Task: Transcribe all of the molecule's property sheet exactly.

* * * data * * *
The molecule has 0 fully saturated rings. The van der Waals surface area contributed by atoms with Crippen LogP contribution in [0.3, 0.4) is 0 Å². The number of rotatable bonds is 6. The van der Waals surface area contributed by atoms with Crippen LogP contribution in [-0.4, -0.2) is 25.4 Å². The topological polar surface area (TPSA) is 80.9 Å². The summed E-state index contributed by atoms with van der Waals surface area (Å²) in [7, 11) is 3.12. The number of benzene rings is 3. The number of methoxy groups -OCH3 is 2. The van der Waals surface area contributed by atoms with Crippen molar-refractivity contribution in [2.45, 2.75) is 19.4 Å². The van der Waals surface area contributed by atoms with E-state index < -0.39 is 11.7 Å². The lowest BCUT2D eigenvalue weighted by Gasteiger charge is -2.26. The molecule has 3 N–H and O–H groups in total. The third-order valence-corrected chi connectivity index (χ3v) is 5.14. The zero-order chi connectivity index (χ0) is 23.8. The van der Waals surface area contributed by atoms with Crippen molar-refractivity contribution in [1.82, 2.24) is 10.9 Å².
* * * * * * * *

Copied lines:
The molecule has 0 fully saturated rings. The van der Waals surface area contributed by atoms with Crippen LogP contribution in [0.3, 0.4) is 0 Å². The number of rotatable bonds is 6. The van der Waals surface area contributed by atoms with Crippen LogP contribution in [-0.4, -0.2) is 25.4 Å². The topological polar surface area (TPSA) is 80.9 Å². The summed E-state index contributed by atoms with van der Waals surface area (Å²) in [7, 11) is 3.12. The number of benzene rings is 3. The number of methoxy groups -OCH3 is 2. The van der Waals surface area contributed by atoms with Crippen molar-refractivity contribution in [2.45, 2.75) is 19.4 Å². The van der Waals surface area contributed by atoms with E-state index < -0.39 is 11.7 Å². The lowest BCUT2D eigenvalue weighted by Gasteiger charge is -2.26. The molecule has 3 N–H and O–H groups in total. The third-order valence-corrected chi connectivity index (χ3v) is 5.14. The zero-order chi connectivity index (χ0) is 23.8. The van der Waals surface area contributed by atoms with Crippen molar-refractivity contribution in [1.82, 2.24) is 10.9 Å².